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along the origin, and the only probable origin, of effects which unquestionably were produced, together with the natural consequences of situations which unquestionably did exist; and confirmed, in the substance at least of the account, by the strongest possible accession of testimony which a history can receive, original letters, written by the person who is the principal subject of the history, written upon the business to which the history relates, and during the period, or soon after the period, which the history comprises. No man can say that this all together is not a body of strong historical evidence.
When we reflect that some of those from whom the books proceeded, are related to have themselves wrought miracles, to have been the subject of miracles, or of supernatural assistance in propagating the religion, we may perhaps be led to think, that more credit, or a different kind of credit, is due to these accounts, than what can be claimed by merely human testimony. But this is an argument which cannot be addressed to sceptics or unbelievers. A man must be a Christian before he can receive it. The inspiration of the historical Scriptures, the nature, degree, and extent, of that inspiration, are questions undoubtedly of serious discussion; but they are questions amongst Christians themselves, and not between them and others. The doctrine itself is by no means necessary to the belief of Christianity, which must, in the first instance at least, depend upon the ordinary maxims of historical credibility.*
In viewing the detail of miracles recorded in these books, we find every supposition negatived, by which they can be resolved into fraud or delusion. They were not secret, not momentary, not tentative, nor ambiguous; nor performed under the sanction of authority, with the spectators on their side, or in affirmance of tenets and practices alreaay established. We find also the evidence alleged for them, and which evidence was by great numbers received, different from that upon which other miraculous accounts rest. It was contemporary, it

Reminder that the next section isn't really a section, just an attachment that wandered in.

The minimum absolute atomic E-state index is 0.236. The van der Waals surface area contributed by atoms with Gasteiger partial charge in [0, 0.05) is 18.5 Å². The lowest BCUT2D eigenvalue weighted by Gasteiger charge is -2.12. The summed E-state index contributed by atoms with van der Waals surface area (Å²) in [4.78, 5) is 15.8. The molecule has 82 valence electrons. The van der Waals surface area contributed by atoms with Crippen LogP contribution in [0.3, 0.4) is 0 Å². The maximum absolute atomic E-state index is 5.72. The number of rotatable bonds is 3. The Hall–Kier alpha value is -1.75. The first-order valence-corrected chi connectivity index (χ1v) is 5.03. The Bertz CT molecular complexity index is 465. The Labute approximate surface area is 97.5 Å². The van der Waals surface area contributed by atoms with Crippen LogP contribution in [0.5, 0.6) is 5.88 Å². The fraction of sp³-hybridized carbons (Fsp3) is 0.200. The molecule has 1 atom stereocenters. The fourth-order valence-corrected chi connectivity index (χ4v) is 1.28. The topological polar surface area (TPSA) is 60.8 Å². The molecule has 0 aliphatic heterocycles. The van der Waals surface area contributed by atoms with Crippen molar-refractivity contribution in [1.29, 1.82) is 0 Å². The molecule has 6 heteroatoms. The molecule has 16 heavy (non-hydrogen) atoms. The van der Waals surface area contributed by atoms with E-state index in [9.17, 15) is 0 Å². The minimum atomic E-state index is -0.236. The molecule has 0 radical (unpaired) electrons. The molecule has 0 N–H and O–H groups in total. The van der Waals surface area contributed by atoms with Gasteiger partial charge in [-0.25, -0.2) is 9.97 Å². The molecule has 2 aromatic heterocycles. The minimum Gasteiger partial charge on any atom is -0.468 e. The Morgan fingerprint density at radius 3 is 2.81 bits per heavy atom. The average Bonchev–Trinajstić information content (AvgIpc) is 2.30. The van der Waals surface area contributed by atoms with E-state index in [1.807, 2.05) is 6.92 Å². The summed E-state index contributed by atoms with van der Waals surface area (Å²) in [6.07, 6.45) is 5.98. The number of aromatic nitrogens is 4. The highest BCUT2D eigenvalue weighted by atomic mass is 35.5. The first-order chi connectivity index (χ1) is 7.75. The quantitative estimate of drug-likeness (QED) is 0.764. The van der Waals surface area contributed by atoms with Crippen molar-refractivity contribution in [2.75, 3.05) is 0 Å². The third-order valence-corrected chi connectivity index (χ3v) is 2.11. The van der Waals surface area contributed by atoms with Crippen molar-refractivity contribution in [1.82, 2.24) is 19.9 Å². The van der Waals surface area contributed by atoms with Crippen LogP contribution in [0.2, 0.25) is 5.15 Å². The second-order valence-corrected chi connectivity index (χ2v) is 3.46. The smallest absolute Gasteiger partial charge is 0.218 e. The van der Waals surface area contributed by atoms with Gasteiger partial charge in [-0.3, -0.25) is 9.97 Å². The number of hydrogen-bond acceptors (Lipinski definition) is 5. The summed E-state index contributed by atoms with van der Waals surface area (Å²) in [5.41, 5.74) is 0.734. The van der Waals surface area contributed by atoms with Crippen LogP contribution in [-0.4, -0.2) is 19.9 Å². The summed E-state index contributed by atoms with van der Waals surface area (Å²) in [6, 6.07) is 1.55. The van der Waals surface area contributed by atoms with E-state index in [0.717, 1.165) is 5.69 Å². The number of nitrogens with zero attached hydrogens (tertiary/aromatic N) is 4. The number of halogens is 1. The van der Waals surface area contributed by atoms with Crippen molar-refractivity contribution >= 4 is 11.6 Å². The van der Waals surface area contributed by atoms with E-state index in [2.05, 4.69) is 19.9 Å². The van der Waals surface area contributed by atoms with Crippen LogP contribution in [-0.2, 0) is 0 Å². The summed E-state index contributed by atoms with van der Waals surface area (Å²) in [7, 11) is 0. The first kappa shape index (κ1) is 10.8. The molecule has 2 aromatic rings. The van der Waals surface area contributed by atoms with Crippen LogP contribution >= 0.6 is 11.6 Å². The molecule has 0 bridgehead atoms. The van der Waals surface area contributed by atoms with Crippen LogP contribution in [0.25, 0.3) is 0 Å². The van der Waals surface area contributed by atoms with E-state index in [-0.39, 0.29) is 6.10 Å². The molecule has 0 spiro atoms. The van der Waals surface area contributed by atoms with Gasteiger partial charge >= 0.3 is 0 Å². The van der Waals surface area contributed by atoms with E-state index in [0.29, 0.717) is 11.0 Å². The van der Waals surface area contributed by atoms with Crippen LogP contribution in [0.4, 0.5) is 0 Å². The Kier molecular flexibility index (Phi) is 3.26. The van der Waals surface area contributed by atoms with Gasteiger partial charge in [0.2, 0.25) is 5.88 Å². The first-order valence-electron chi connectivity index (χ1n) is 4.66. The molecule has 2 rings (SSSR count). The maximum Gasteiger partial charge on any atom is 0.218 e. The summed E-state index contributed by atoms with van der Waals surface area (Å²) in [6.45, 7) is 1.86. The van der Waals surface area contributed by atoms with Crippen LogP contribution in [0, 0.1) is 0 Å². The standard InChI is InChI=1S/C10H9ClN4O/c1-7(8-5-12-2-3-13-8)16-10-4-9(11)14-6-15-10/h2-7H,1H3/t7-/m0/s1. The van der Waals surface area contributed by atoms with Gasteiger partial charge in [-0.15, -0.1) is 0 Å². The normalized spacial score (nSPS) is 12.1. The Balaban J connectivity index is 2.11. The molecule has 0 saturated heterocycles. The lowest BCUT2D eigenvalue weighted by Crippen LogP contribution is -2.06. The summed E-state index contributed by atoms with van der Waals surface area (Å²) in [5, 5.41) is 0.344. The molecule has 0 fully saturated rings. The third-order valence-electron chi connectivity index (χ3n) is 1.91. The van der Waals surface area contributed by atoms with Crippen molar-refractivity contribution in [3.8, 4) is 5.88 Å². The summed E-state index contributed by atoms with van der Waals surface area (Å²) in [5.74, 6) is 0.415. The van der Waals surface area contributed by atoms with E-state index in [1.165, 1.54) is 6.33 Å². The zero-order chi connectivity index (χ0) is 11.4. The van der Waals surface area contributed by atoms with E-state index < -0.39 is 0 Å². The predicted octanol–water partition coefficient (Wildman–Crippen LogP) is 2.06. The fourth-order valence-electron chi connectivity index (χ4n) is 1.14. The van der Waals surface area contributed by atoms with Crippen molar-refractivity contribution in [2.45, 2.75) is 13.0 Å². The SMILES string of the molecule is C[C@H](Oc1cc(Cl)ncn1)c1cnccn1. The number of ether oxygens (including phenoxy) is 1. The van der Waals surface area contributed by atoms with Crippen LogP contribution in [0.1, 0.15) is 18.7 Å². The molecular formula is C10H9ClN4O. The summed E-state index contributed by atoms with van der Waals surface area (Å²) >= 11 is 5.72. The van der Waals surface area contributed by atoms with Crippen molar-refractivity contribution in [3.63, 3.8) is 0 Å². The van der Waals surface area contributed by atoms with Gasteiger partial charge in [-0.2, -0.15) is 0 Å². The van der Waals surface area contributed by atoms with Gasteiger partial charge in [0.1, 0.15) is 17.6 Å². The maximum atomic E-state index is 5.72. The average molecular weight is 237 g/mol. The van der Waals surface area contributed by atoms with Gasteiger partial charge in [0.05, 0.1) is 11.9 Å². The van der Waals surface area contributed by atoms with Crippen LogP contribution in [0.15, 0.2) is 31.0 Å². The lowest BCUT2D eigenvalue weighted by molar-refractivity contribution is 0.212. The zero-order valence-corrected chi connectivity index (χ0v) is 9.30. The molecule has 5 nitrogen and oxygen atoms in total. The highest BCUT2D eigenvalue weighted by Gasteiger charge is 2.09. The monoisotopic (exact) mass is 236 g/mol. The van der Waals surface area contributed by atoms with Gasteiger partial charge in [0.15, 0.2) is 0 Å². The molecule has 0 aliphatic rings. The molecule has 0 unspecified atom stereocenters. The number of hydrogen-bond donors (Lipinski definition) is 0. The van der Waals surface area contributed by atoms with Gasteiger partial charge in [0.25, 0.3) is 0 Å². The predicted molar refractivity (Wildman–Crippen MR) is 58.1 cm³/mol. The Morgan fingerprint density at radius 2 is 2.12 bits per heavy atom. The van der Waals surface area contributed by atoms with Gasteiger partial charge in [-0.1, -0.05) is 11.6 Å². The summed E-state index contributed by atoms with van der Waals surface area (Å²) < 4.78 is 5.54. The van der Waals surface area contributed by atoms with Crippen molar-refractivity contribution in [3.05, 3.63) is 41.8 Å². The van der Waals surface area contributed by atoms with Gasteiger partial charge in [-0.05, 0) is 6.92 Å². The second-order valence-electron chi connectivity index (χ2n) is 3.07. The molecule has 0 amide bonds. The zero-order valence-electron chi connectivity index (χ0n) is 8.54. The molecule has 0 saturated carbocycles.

* Sce Powell's Discourses, disc. xv. p. £45.
was published upon the spot, it continued; it in volved interests, and questions, of the greater magnitude; it contradicted the most fixed persu sions and prejudices of the persons to whom was addressed; it required from those who accept ed it, not a simple, indolent assent, but a change, from thenceforward, of principles and conduct; a submission to consequences the most serious and the most deterring, to loss and danger, to insult, outrage, and persecution. How such a story should be false, or, if false, how under such circumstances it should make its way, I think impossible to be explained; yet such the Christian story was, such were the circumstances, under which it came forth, and in opposition to such difficulties did prevail. An event so connected with the religion, and with the fortunes, of the Jewish people, as one of their race, one born amongst them, establishing his authority and his law throughout a great portion of the civilized world, it was perhaps to be expect ed, should be noticed in the prophetic writings of that nation; especially when this Person, together with his own mission, caused also to be acknowledged the divine original of their institution, and by those who before had altogether rejected it. Accordingly, we perceive in these writings various intimations concurring in the person and history of Jesus, in a manner, and in a degree, in which passages taken from these books could not be made to concur in any person arbitrarily assumed, or in any person except him who had been the author of great changes in the affairs and opinions of mankind. Of some of these predictions the weight depends a good deal upon the concurrence. Others possess great separate strength: one in particular does this in an eminent degree. It is an entire description, manifestly directed to one character and to one scene of things; it is extant in a writing, or collection of writings, declaredly prophetic; and it applies to Christ's character, and to the circumstances of his life and death, with considerable precision, and in a way which no diversity of interpretation hath, in my opinion, been able to confound. That the advent of Christ, and the consequences of it, should not have been